I wonder if, by any chance, you have read any Barry Crump? When I was a boy growing up in the King Country his books were my well-thumbed favourites, A Good Keen Man especially.
In one of the books, and I can’t for the life of me remember which, Barry tells a story about getting off a train after a long time in the bush, and there, sitting on the platform, tied to a pole, is a dog jealously guarding a pile of old worn-out hunting gear. Barry makes the observation that both dog and gear must have belonged to a deer culler, because only a deer-culler’s dog would think such a pile of gear could be worth protecting.
There are parallels here with farming, Chris, and that’s what I wanted to have a chat to you about.
It is easy to be sentimental about what we do here on the land. Like the images Barry Crump’s books created in my mind, just as vivid are those from a childhood spent on isolated hill country. Mustering stock by horseback, cutting scrub, the long days docking and even the billy tea at smoko when out fencing are memories I wouldn’t change for the world.
But I also know that my father shielded me from forming the other memories. Memories of financial hardship, letting the house insurance lapse, and wondering if the bank would make this season our last. These are the memories that farmers would like to forget, but can’t, because they repeat like clockwork.
As we’ve touched on before, our industry is not much of an economic performer, or at least not for those who actually farm. Our all farm types average return on capital is 2.5%. If you were a fund manager providing this level of return to your clients, you wouldn’t last beyond the first performance review. And yet those that represent our industry to our government seem hellbent on maintaining the status quo.
Chris, what I am trying to say is that farming needs some fresh leadership. It badly needs the type of transformation that can only come from completely rethinking how we farm, what we sell and how we sell it.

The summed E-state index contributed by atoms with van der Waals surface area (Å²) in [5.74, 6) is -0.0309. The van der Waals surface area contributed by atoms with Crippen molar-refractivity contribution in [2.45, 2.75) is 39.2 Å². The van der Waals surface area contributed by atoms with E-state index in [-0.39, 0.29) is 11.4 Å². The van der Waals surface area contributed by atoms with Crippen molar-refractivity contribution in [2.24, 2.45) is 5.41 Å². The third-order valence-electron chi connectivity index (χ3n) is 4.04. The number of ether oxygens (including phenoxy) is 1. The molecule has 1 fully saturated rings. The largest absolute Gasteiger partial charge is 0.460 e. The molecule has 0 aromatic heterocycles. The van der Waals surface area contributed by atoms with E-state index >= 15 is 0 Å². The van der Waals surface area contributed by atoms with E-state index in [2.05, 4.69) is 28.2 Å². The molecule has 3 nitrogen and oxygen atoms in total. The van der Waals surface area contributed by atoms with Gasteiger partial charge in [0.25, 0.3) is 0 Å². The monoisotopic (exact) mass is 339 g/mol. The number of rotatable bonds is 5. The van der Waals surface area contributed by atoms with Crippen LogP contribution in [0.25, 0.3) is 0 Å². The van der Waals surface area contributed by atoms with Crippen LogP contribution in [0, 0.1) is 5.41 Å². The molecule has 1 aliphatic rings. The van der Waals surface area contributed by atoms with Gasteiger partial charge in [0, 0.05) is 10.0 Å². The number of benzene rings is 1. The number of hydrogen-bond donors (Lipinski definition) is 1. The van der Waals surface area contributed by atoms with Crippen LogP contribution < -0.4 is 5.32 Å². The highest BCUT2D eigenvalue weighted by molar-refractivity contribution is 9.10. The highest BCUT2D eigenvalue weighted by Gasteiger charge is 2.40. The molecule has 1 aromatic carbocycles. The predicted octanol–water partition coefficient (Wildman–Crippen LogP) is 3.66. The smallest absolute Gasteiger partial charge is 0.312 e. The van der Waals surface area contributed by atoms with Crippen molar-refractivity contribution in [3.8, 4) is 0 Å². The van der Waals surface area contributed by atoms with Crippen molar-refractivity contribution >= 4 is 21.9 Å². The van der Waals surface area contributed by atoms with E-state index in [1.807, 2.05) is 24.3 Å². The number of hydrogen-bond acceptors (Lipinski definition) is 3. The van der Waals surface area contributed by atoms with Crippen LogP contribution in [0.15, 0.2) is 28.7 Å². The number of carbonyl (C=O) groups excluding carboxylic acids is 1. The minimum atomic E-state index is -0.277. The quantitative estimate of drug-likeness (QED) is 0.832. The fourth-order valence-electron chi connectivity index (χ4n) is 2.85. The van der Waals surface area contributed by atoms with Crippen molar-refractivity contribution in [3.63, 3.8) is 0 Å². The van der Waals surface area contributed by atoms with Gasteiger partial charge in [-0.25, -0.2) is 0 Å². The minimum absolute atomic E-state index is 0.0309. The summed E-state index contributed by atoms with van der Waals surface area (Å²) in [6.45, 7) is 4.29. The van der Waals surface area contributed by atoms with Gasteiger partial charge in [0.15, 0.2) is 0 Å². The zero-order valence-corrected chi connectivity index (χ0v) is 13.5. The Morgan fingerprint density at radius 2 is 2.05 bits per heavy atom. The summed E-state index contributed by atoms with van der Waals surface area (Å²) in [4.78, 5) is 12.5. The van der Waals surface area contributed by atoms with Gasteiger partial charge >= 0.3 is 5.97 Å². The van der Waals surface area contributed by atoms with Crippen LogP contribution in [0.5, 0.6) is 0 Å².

I understand that politicians will often take their cues from the loud and established voices. Voices that present themselves as representatives of the whole. But for the most part these voices are from the status quo. They are experienced in the past and want to see it continue. These are voices that have relied on capital gains as the basis of their business model, have pushed productivity over value creation and seek to sell commodities instead of products. These voices have overseen environmental degradation, a loss of social licence, the consolidation of farmland and the loss of rural communities. They have driven talented young farmers to leave the industry, and even the country, because the numbers no longer stack up. And again, all for the princely average return of 2.5%.
And this is bad for you Chris, because the country misses out on all that potential GDP. Revenue that is currently captured by those countries that import our raw commodities, add value to them and, in the worst cases, sell them back to us.
We need a fresh approach, and we need fresh people to drive it. This election provides an opportunity to really kick on with agriculture and grab a bigger slice of the value chain.
Once this election is over, let’s form a new agriculture advisory group. But let’s not rearrange the deck chairs and fill it with the same old voices who will give both you and me the same old thing. Let’s fill it with disrupters. Let’s fill it with the very best marketers, brand developers and food technologists out there. And most importantly, let’s put people in there with a track record of creating valuable products and successfully selling them to the world.
To help with this Chris, let’s rethink our trade policy. Let’s stop focusing on creating access for commodity products and start creating access for brands. Perhaps you could consider focusing as much effort on incentives as we currently do on regulation?
Perhaps you could promote the development of additional processing capacity in New Zealand. Perhaps you could further accelerate entrepreneurial activity in the country and help develop a whole new range of brands that take full advantage of the latent potential of our first-class food, fibre and timber outputs.
Chris, there is so much potential for our sector out there. I get excited just thinking about it! But please let’s stop listening to the old deer-cullers’ dogs. Give them a pat and leave them to lay in the sun. It’s time to kick on.